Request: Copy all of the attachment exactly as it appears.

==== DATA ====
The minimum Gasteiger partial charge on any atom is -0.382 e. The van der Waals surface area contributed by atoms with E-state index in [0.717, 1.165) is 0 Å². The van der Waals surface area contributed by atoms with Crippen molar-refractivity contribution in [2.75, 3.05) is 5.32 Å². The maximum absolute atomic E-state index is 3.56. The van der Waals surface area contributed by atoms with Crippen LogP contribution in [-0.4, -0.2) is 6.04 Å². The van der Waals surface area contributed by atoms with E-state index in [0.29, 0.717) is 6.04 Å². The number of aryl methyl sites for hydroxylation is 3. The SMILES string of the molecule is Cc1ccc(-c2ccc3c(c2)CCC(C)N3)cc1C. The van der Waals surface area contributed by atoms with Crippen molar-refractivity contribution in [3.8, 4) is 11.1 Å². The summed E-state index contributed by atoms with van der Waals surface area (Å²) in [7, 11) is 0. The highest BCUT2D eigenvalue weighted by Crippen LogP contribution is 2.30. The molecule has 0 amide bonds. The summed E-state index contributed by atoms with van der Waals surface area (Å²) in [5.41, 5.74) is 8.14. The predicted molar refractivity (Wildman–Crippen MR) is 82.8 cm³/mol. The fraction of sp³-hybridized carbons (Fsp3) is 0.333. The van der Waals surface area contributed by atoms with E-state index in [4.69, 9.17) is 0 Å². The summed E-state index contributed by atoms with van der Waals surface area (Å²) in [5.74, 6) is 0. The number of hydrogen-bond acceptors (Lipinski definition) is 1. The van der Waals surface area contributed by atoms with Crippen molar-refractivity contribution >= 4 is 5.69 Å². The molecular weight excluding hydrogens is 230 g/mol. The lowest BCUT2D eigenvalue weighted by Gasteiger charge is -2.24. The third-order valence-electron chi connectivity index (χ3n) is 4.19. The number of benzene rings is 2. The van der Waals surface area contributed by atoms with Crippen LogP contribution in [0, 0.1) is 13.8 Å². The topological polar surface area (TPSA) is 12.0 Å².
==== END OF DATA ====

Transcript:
The minimum Gasteiger partial charge on any atom is -0.382 e. The van der Waals surface area contributed by atoms with E-state index in [0.717, 1.165) is 0 Å². The van der Waals surface area contributed by atoms with Crippen molar-refractivity contribution in [2.75, 3.05) is 5.32 Å². The maximum absolute atomic E-state index is 3.56. The van der Waals surface area contributed by atoms with Crippen LogP contribution in [-0.4, -0.2) is 6.04 Å². The van der Waals surface area contributed by atoms with E-state index in [0.29, 0.717) is 6.04 Å². The number of aryl methyl sites for hydroxylation is 3. The SMILES string of the molecule is Cc1ccc(-c2ccc3c(c2)CCC(C)N3)cc1C. The van der Waals surface area contributed by atoms with Crippen molar-refractivity contribution in [3.8, 4) is 11.1 Å². The summed E-state index contributed by atoms with van der Waals surface area (Å²) in [7, 11) is 0. The highest BCUT2D eigenvalue weighted by Crippen LogP contribution is 2.30. The molecule has 0 amide bonds. The summed E-state index contributed by atoms with van der Waals surface area (Å²) in [5.41, 5.74) is 8.14. The predicted molar refractivity (Wildman–Crippen MR) is 82.8 cm³/mol. The fraction of sp³-hybridized carbons (Fsp3) is 0.333. The van der Waals surface area contributed by atoms with E-state index in [4.69, 9.17) is 0 Å². The summed E-state index contributed by atoms with van der Waals surface area (Å²) in [5.74, 6) is 0. The number of hydrogen-bond acceptors (Lipinski definition) is 1. The van der Waals surface area contributed by atoms with Crippen molar-refractivity contribution >= 4 is 5.69 Å². The molecular weight excluding hydrogens is 230 g/mol. The lowest BCUT2D eigenvalue weighted by Gasteiger charge is -2.24. The third-order valence-electron chi connectivity index (χ3n) is 4.19. The number of benzene rings is 2. The van der Waals surface area contributed by atoms with Crippen LogP contribution in [0, 0.1) is 13.8 Å². The topological polar surface area (TPSA) is 12.0 Å².